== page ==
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Progressive Printmakers
Wisconsin Artists and the Print Renaissance
Warrington Colescott and Arthur O. Hove


Printmaking at the University of Wisconsin, 1945–1995

Printmaking exploded on the American art scene after World War II, rapidly expanding from New York to the Midwest and beyond. Central to this movement and its development was the University of Wisconsin–Madison, where a group of talented young artists was making prints and developing a print curriculum. Progressive Printmakers documents, in words and stunning pictures, the breakthrough aesthetics and technical innovations that made the Madison printmakers a force in the art world.

In lively memoirs and analyses, the artists tell the story of the evolving print program at Madison. The distinguished print historian, the late James Watrous, provides an introductory overview, placing the program's development in the national context of the American print renaissance. A concluding chapter traces the founding of Tandem Press, an exciting extension of the Wisconsin print curriculum. As Watrous notes, the University's commitment has been "renewed again and again during a half-century when printmaking flourished in America as never before."

"An important verbal and visual document of a great period of American printmaking."—Gordon W. Gilkey, Pacific Northwest College of Art and Curator of Prints and Drawings, Portland Art Museum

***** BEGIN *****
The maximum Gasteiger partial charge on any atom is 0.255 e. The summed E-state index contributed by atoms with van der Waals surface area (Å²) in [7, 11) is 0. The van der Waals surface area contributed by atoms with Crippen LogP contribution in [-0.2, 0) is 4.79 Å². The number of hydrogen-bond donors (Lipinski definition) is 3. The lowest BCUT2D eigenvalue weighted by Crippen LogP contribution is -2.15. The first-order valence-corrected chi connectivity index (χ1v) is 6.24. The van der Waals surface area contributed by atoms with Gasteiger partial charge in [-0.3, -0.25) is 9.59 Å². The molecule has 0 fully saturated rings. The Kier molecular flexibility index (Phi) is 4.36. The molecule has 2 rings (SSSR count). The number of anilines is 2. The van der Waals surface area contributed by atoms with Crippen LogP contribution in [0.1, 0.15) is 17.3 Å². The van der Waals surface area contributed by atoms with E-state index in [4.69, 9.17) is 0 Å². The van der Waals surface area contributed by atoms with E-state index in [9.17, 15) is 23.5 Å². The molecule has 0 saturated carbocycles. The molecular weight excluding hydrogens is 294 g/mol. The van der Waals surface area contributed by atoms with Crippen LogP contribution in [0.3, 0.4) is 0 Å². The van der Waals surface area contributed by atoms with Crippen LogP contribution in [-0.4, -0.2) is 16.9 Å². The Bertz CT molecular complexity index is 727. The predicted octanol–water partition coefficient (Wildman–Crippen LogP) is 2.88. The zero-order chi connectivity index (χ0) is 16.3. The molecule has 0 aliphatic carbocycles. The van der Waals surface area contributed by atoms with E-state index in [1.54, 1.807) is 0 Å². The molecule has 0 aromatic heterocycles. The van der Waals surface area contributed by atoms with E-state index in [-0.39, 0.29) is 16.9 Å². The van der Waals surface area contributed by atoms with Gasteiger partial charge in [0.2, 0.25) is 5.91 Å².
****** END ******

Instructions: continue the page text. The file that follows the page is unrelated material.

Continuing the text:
"A superb chronicle of a unique period in the development of printmaking in the U.S. in the post–World War II years. This is an excellent history of a gifted group of artist-professors who, through their creative and innovative approach to the teaching of printmaking, helped to initiate a renaissance in printmaking that has become a singular addition to twentieth-century American artistic expression."—Clare Romano, Pratt Institute, and John Ross, Manhattanville College

Artists featured: Alfred Sessler, Dean Meeker, Warrington Colescott, Raymond Gloeckler, Jack Damer, Walter Hamady, William Weege, Frances Myers, David Becker

Warrington Colescott is an internationally known artist and the Leo Steppat Professor of Art Emeritus, University of Wisconsin–Madison. Arthur Hove, special assistant emeritus at the University of Wisconsin–Madison, served in a number of capacities during a long association with the University. He was assistant to the chancellor and director of public information from 1970 to 1989. From 1989 until his retirement in 1996 he was special assistant to the provost. In addition to his administrative responsibilities, he also taught courses in the School of Business, the School of Journalism and Mass Communication, and the Department of Art. He holds the Distinguished Alumnus Award presented by the Wisconsin Alumni Association and is the author of The University of Wisconsin: A Pictorial History also published by the University of Wisconsin Press.


To schedule an interview with the author or to request a review copy of the book, contact our publicity manager, phone: (608) 263-0734, email: publicity@uwpress.wisc.edu.


A print by a Wisconsin printmaker of a gathering of Norse gods, overflown by a bare-breasted Valkyrie.

July 1999

LC: 98-051818 NE
236 pp.  8 1/2 x 11  115 illus.

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Cloth $39.95 t
ISBN
978-0-299-16110-1
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